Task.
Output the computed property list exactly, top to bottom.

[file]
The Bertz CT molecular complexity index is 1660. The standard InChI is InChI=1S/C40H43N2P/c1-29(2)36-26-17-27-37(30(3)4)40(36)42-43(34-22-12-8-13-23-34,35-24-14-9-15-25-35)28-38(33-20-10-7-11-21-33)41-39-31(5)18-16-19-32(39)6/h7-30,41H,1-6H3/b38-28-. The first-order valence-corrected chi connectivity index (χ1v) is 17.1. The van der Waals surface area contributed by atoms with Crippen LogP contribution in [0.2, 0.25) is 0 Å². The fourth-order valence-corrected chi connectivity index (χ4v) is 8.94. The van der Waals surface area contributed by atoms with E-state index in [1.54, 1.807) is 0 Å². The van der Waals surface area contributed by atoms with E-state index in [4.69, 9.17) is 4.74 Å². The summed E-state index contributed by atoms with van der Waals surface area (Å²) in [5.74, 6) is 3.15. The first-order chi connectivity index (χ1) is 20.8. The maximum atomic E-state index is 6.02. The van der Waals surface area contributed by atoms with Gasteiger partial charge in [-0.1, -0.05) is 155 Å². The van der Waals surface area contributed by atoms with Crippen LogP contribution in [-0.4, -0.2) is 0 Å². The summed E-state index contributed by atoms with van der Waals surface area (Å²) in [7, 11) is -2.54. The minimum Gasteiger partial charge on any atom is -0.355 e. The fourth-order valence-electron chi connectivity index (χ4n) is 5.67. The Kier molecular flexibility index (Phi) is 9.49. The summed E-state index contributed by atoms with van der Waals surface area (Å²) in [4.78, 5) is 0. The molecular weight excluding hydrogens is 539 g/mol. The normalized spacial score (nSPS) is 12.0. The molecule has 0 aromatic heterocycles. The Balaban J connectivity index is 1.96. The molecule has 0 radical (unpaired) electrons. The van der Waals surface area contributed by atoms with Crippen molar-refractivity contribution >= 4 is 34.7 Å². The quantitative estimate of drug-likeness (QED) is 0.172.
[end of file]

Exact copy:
The Bertz CT molecular complexity index is 1660. The standard InChI is InChI=1S/C40H43N2P/c1-29(2)36-26-17-27-37(30(3)4)40(36)42-43(34-22-12-8-13-23-34,35-24-14-9-15-25-35)28-38(33-20-10-7-11-21-33)41-39-31(5)18-16-19-32(39)6/h7-30,41H,1-6H3/b38-28-. The first-order valence-corrected chi connectivity index (χ1v) is 17.1. The van der Waals surface area contributed by atoms with Crippen LogP contribution in [0.2, 0.25) is 0 Å². The fourth-order valence-corrected chi connectivity index (χ4v) is 8.94. The van der Waals surface area contributed by atoms with E-state index in [1.54, 1.807) is 0 Å². The van der Waals surface area contributed by atoms with E-state index in [4.69, 9.17) is 4.74 Å². The summed E-state index contributed by atoms with van der Waals surface area (Å²) in [5.74, 6) is 3.15. The first-order chi connectivity index (χ1) is 20.8. The maximum atomic E-state index is 6.02. The van der Waals surface area contributed by atoms with Gasteiger partial charge in [-0.1, -0.05) is 155 Å². The van der Waals surface area contributed by atoms with Crippen LogP contribution in [-0.4, -0.2) is 0 Å². The summed E-state index contributed by atoms with van der Waals surface area (Å²) in [7, 11) is -2.54. The minimum Gasteiger partial charge on any atom is -0.355 e. The fourth-order valence-electron chi connectivity index (χ4n) is 5.67. The Kier molecular flexibility index (Phi) is 9.49. The summed E-state index contributed by atoms with van der Waals surface area (Å²) in [4.78, 5) is 0. The molecular weight excluding hydrogens is 539 g/mol. The normalized spacial score (nSPS) is 12.0. The molecule has 0 aromatic heterocycles. The Balaban J connectivity index is 1.96. The molecule has 0 radical (unpaired) electrons. The van der Waals surface area contributed by atoms with Crippen molar-refractivity contribution >= 4 is 34.7 Å². The quantitative estimate of drug-likeness (QED) is 0.172.